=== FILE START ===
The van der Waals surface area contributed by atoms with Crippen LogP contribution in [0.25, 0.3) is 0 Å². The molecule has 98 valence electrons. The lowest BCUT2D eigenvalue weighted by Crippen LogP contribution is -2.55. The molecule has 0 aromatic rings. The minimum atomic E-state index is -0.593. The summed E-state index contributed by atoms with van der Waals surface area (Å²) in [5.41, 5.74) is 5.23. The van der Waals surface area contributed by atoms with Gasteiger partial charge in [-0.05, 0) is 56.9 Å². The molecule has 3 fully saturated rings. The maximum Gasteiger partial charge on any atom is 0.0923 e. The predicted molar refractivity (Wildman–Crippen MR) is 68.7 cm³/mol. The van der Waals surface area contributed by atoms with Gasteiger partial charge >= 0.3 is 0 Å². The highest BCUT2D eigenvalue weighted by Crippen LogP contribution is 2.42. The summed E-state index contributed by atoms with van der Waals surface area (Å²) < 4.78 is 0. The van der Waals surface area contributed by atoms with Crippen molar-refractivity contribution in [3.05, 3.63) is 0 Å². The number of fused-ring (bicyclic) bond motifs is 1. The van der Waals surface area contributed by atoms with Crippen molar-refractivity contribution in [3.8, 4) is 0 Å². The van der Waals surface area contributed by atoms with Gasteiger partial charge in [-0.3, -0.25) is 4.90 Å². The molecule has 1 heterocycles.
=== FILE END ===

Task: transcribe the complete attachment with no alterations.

The van der Waals surface area contributed by atoms with Crippen LogP contribution in [0.25, 0.3) is 0 Å². The molecule has 98 valence electrons. The lowest BCUT2D eigenvalue weighted by Crippen LogP contribution is -2.55. The molecule has 0 aromatic rings. The minimum atomic E-state index is -0.593. The summed E-state index contributed by atoms with van der Waals surface area (Å²) in [5.41, 5.74) is 5.23. The van der Waals surface area contributed by atoms with Gasteiger partial charge in [-0.05, 0) is 56.9 Å². The molecule has 3 fully saturated rings. The maximum Gasteiger partial charge on any atom is 0.0923 e. The predicted molar refractivity (Wildman–Crippen MR) is 68.7 cm³/mol. The van der Waals surface area contributed by atoms with Gasteiger partial charge >= 0.3 is 0 Å². The highest BCUT2D eigenvalue weighted by Crippen LogP contribution is 2.42. The summed E-state index contributed by atoms with van der Waals surface area (Å²) < 4.78 is 0. The van der Waals surface area contributed by atoms with Crippen molar-refractivity contribution in [3.05, 3.63) is 0 Å². The number of fused-ring (bicyclic) bond motifs is 1. The van der Waals surface area contributed by atoms with Crippen molar-refractivity contribution in [3.8, 4) is 0 Å². The van der Waals surface area contributed by atoms with Gasteiger partial charge in [-0.3, -0.25) is 4.90 Å². The molecule has 1 heterocycles.